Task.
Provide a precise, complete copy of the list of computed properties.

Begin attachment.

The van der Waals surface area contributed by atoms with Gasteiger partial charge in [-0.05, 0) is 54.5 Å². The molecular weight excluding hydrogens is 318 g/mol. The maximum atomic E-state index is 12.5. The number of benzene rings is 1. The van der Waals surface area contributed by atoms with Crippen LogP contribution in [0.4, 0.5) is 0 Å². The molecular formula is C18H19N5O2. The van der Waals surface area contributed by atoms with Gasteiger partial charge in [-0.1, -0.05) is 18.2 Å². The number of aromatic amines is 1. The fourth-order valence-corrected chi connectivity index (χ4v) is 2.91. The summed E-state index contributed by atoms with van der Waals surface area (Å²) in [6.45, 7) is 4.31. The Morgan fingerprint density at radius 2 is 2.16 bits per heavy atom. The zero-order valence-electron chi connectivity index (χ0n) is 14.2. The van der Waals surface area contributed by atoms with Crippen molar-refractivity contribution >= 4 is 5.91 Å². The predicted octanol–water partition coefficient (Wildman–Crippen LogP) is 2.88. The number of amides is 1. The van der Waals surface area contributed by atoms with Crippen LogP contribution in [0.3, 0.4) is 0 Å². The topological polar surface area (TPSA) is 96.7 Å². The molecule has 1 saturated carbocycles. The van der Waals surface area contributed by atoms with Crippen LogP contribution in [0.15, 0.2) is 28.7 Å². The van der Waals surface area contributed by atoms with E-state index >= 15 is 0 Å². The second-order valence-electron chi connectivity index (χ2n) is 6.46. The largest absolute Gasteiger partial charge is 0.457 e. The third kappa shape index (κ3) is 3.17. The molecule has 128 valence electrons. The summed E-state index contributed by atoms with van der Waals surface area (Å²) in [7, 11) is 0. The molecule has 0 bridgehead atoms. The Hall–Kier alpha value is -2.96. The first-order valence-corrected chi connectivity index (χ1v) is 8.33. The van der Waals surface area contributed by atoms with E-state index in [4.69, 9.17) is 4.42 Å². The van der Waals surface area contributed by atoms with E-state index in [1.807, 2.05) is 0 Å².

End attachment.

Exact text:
The van der Waals surface area contributed by atoms with Gasteiger partial charge in [-0.05, 0) is 54.5 Å². The molecular weight excluding hydrogens is 318 g/mol. The maximum atomic E-state index is 12.5. The number of benzene rings is 1. The van der Waals surface area contributed by atoms with Crippen LogP contribution in [0.4, 0.5) is 0 Å². The molecular formula is C18H19N5O2. The van der Waals surface area contributed by atoms with Gasteiger partial charge in [-0.1, -0.05) is 18.2 Å². The number of aromatic amines is 1. The fourth-order valence-corrected chi connectivity index (χ4v) is 2.91. The summed E-state index contributed by atoms with van der Waals surface area (Å²) in [6.45, 7) is 4.31. The Morgan fingerprint density at radius 2 is 2.16 bits per heavy atom. The zero-order valence-electron chi connectivity index (χ0n) is 14.2. The van der Waals surface area contributed by atoms with Crippen molar-refractivity contribution >= 4 is 5.91 Å². The predicted octanol–water partition coefficient (Wildman–Crippen LogP) is 2.88. The number of amides is 1. The van der Waals surface area contributed by atoms with Crippen LogP contribution in [0.3, 0.4) is 0 Å². The topological polar surface area (TPSA) is 96.7 Å². The molecule has 1 saturated carbocycles. The van der Waals surface area contributed by atoms with Crippen LogP contribution in [0.15, 0.2) is 28.7 Å². The van der Waals surface area contributed by atoms with E-state index >= 15 is 0 Å². The second-order valence-electron chi connectivity index (χ2n) is 6.46. The largest absolute Gasteiger partial charge is 0.457 e. The third kappa shape index (κ3) is 3.17. The molecule has 128 valence electrons. The summed E-state index contributed by atoms with van der Waals surface area (Å²) in [7, 11) is 0. The molecule has 0 bridgehead atoms. The Hall–Kier alpha value is -2.96. The first-order valence-corrected chi connectivity index (χ1v) is 8.33. The van der Waals surface area contributed by atoms with E-state index in [4.69, 9.17) is 4.42 Å². The van der Waals surface area contributed by atoms with E-state index in [1.807, 2.05) is 0 Å².